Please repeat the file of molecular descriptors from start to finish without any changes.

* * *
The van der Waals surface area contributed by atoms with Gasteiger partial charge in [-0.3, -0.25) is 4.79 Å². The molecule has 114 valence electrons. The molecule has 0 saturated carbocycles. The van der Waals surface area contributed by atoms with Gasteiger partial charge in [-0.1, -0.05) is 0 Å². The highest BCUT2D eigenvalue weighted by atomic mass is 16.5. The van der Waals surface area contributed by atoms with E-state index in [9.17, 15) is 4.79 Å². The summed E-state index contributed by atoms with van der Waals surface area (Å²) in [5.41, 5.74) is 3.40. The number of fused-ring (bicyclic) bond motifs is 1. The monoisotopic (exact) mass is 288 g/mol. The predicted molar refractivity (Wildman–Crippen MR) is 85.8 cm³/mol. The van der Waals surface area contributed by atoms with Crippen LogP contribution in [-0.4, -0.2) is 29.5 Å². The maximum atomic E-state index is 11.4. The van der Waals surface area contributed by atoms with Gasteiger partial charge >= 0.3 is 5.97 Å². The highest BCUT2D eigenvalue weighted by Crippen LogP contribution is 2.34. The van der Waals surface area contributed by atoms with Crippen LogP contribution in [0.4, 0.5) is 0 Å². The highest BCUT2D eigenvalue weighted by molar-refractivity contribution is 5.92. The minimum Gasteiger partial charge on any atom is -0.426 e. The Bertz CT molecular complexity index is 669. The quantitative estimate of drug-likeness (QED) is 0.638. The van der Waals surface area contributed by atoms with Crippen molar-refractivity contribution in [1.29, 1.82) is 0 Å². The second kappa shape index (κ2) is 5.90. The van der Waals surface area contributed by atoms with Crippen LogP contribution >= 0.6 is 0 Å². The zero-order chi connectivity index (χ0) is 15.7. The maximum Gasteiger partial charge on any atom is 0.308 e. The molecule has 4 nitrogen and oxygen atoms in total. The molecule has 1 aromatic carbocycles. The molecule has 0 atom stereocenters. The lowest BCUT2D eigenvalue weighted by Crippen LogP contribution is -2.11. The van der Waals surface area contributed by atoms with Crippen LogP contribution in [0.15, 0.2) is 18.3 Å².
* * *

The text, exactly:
The van der Waals surface area contributed by atoms with Gasteiger partial charge in [-0.3, -0.25) is 4.79 Å². The molecule has 114 valence electrons. The molecule has 0 saturated carbocycles. The van der Waals surface area contributed by atoms with Gasteiger partial charge in [-0.1, -0.05) is 0 Å². The highest BCUT2D eigenvalue weighted by atomic mass is 16.5. The van der Waals surface area contributed by atoms with E-state index in [9.17, 15) is 4.79 Å². The summed E-state index contributed by atoms with van der Waals surface area (Å²) in [5.41, 5.74) is 3.40. The number of fused-ring (bicyclic) bond motifs is 1. The monoisotopic (exact) mass is 288 g/mol. The predicted molar refractivity (Wildman–Crippen MR) is 85.8 cm³/mol. The van der Waals surface area contributed by atoms with Crippen LogP contribution in [-0.4, -0.2) is 29.5 Å². The maximum atomic E-state index is 11.4. The van der Waals surface area contributed by atoms with Gasteiger partial charge >= 0.3 is 5.97 Å². The highest BCUT2D eigenvalue weighted by Crippen LogP contribution is 2.34. The van der Waals surface area contributed by atoms with Crippen LogP contribution in [0.4, 0.5) is 0 Å². The highest BCUT2D eigenvalue weighted by molar-refractivity contribution is 5.92. The minimum Gasteiger partial charge on any atom is -0.426 e. The Bertz CT molecular complexity index is 669. The quantitative estimate of drug-likeness (QED) is 0.638. The van der Waals surface area contributed by atoms with Crippen molar-refractivity contribution in [1.29, 1.82) is 0 Å². The second kappa shape index (κ2) is 5.90. The van der Waals surface area contributed by atoms with Crippen LogP contribution >= 0.6 is 0 Å². The zero-order chi connectivity index (χ0) is 15.7. The maximum Gasteiger partial charge on any atom is 0.308 e. The molecule has 4 nitrogen and oxygen atoms in total. The molecule has 1 aromatic carbocycles. The molecule has 0 atom stereocenters. The lowest BCUT2D eigenvalue weighted by Crippen LogP contribution is -2.11. The van der Waals surface area contributed by atoms with Crippen LogP contribution in [0.15, 0.2) is 18.3 Å².